The only poem I really remember liking from high school was 'The Love Song of J. Alfred Prufrock' by T.S. Eliot and we studied that and I quite enjoyed it but it didn't make me, then and there, decide to be a poet at all. Outside of school, I consumed lots of books and as I said probably from the age of eight I really loved reading and avoided some of the books that were set in high school, particularly 'The Leopard' by Giusseppe Lampedusa. I just didn't want to read that at all. English remained my best subject at high school. I actually failed my HSC and the only subjects I passed were my English ones.

What experiences have you had with media concerning poetry?

I've appeared on TV reading poems and it was broadcast quite widely. I've also appeared on a lot of radio. In terms of criticism, In the Human Night has received quite a few reviews. Hale & Iremonger did a good job with that. It's had a sterling review in Southerly but it got quite a roasting in Quadrant. I try not to pay attention to reviews. Certainly I'll receive critical comment through editors and when I submit a poem they might say 'I think the poem should have ended three lines earlier' or 'I like the poem except for this stanza'. They'll make specific suggestions and I think it's important not to be a prima donna when people suggest changes. I mean some poets would say 'this poem is perfect I would never change a word of it' but the editors are being honest; they're not being spiteful and it's really important to pay attention. In terms of censorship nothing like that's happened. I mean in certain political situations, in other countries, poets actually get imprisoned for what they write. Here, in Australia, this hasn't happened to me. I tend to write about universal, personal subjects rather than overtly political ones.

In your book, 'In the Human Night', you tend to have humanist themes. Are these themes in your mind when you first write the poems?

There's a poem in 'In the Human Night' about tramps 'Broken on the Wheel of Los Angeles' and for them I don't offer a happy ending. Many tramps die of the cold, exposure or drinking methylated spirits or whatever. But for the other poems there's what I call a philosophical shrug. In my own life, I always try and rely on one's inner strength and that's what I encourage in the listener. A lot of our misery is misery in our own heads, our self-opinions or whatever. We paint a very grey picture of a certain time. We're not actually physically starving or homeless or without clothing, so there's a lot of emotional deprivation that we tend to get into a mental rut. In some of the poems, I suggest getting away from our own introspection, where sometimes that can be a bit of a millstone.

I remember a poem in particular that I enjoyed called 'The Jaws of Factory' and it was based on your experiences in factory work. Can you comment on the poem?

Well, I went to work in a twenty-four hour bakery in Melbourne and the experience quite scared me. I'd just been to high school and I didn't want to stay in this factory forever. I'd seen people who'd been there for twenty-five years and it was a very sobering experience. I saw that some of the people were trapped in the factory and it might have been through gambling, drinking, or maybe they just wanted a flash car. You've really got to use your brains to not become a slave to the factory, because it took a real physical toll on you and theoretically in twenty-five years time you were doing a job that a mechanical, robotic system will hopefully take over.

Do you find that overseas publishers accept you more than Australian publishers?

You have to study the market and you'll find in certain magazines that you will develop a relationship with an editor and he or she will either like your work or not. Once you've broken down the door, the editor tends to become more sympathetic. There's some great editors overseas, people in their late sixties, who have been editing poetry magazines, or the one poetry magazine, for over thiry-five years. It's important to see if your voice can appeal in other countries and I do believe that I'm talking about universal themes, so I don't see any reason why Australian poetry cannot appeal to a magazine in another country.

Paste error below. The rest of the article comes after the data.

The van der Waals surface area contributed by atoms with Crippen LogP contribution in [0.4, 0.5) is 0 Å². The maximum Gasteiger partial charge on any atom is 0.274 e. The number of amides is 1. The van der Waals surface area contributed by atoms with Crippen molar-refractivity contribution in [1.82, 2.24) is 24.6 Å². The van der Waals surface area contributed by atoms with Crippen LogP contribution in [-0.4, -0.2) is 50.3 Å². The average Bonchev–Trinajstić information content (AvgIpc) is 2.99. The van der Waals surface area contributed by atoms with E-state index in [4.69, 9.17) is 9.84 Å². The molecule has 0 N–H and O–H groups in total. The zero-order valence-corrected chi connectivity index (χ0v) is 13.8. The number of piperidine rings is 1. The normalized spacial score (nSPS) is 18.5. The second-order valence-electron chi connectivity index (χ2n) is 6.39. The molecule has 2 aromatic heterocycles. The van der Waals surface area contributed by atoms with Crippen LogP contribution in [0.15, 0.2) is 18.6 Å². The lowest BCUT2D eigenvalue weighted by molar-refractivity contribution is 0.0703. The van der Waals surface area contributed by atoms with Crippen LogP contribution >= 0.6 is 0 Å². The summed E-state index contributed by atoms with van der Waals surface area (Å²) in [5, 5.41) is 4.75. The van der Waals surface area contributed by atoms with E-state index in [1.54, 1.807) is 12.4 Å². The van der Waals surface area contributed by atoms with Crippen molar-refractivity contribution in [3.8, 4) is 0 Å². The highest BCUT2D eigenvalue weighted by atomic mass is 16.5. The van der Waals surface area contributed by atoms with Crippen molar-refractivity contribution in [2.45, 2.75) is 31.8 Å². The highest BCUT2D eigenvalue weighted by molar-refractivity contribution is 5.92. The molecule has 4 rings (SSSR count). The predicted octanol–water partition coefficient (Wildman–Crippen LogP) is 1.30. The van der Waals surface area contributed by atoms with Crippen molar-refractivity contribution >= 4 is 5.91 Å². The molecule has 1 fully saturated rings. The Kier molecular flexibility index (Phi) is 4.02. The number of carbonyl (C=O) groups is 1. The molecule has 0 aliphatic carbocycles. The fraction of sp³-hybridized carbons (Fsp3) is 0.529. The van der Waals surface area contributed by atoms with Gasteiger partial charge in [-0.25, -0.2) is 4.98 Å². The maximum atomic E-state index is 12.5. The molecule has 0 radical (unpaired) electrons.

Do you find that the attitudes to poetry differ overseas to Australia?

I find that American poetry is more contemporary. In Australia there's still this thing where we feel that a poem has to refer to nature or the Australian landscape and an extreme example of this is bush poetry. In reality, Australia is one of the most urbanised countries in the world and the bulk of us live in a big noisy city with traffic. If you look at a lot of our poetry magazines, they don't reflect the urban, modern life enough. I prefer to see more poems about traffic jams and cafes than poems about billabongs or sunsets.

In your new book, 'The Neon Hunger', your poems appear quite dark in mood. Do you see much hope in those poems than those you wrote for In the Human Night?

In Australia there is a lot more violence now than there ever was. All you have to do is pick up newspapers and there's desperate poeple out there. 'The Neon Hunger' is very much about the pressures on a human being. Pressures that can create a desperate response. Many of the poems in the book are actually about criminals, or if they're not specifically criminals, the characters are very much predators. So it's a reflection of our cities. I mean I find Sydney a much more predatorial city than say Melbourne.

What guidance would you offer a person who has just started to write poetry?

Writing a poem means that you are trying to say something and to give a poem its impact you need to get to the point relatively quickly. If you have all this floweriness in what you're trying to say, you can dissipate the poem. Just remember that you are trying to say something and so you ask yourself what it is you're trying to say. And you say it clearly, strongly and as refreshingly as possible. A poem has to be truthful, it has to be your truth of how you feel and then in a natural way it will be strong and powerful. The other advice is to realise that writing is hard work. You need to shape each poem until it is strong. Sometimes I think that working a poem is like building a bridge and checking each nut and bolt on the bridge and making sure the spans are as tight as they can possibly be.

© Brad Evans, Peter Bakowski 1998